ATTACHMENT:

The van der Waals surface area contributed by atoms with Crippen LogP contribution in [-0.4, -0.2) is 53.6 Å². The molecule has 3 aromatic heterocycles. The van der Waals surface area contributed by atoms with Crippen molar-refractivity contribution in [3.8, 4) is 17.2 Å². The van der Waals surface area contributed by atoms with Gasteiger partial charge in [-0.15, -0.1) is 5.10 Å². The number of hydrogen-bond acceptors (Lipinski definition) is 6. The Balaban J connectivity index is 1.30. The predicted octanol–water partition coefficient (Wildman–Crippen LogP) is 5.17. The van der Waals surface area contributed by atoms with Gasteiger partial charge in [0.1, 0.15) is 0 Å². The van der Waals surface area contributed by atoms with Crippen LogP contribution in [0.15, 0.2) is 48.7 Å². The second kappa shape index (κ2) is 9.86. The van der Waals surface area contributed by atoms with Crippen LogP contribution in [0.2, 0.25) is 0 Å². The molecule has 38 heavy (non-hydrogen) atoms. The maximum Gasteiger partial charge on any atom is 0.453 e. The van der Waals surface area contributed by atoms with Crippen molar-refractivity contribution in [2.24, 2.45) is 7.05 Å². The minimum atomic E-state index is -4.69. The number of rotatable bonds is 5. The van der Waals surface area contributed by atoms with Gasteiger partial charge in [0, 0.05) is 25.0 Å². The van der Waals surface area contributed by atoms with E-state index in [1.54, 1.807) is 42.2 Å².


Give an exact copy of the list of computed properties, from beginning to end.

The van der Waals surface area contributed by atoms with Crippen LogP contribution in [-0.4, -0.2) is 53.6 Å². The molecule has 3 aromatic heterocycles. The van der Waals surface area contributed by atoms with Crippen molar-refractivity contribution in [3.8, 4) is 17.2 Å². The van der Waals surface area contributed by atoms with Gasteiger partial charge in [-0.15, -0.1) is 5.10 Å². The number of hydrogen-bond acceptors (Lipinski definition) is 6. The Balaban J connectivity index is 1.30. The predicted octanol–water partition coefficient (Wildman–Crippen LogP) is 5.17. The van der Waals surface area contributed by atoms with Gasteiger partial charge in [0.1, 0.15) is 0 Å². The van der Waals surface area contributed by atoms with Crippen LogP contribution in [0.15, 0.2) is 48.7 Å². The second kappa shape index (κ2) is 9.86. The van der Waals surface area contributed by atoms with Crippen LogP contribution in [0.2, 0.25) is 0 Å². The molecule has 38 heavy (non-hydrogen) atoms. The maximum Gasteiger partial charge on any atom is 0.453 e. The van der Waals surface area contributed by atoms with Crippen molar-refractivity contribution in [2.24, 2.45) is 7.05 Å². The minimum atomic E-state index is -4.69. The number of rotatable bonds is 5. The van der Waals surface area contributed by atoms with Gasteiger partial charge in [0, 0.05) is 25.0 Å². The van der Waals surface area contributed by atoms with E-state index in [1.54, 1.807) is 42.2 Å².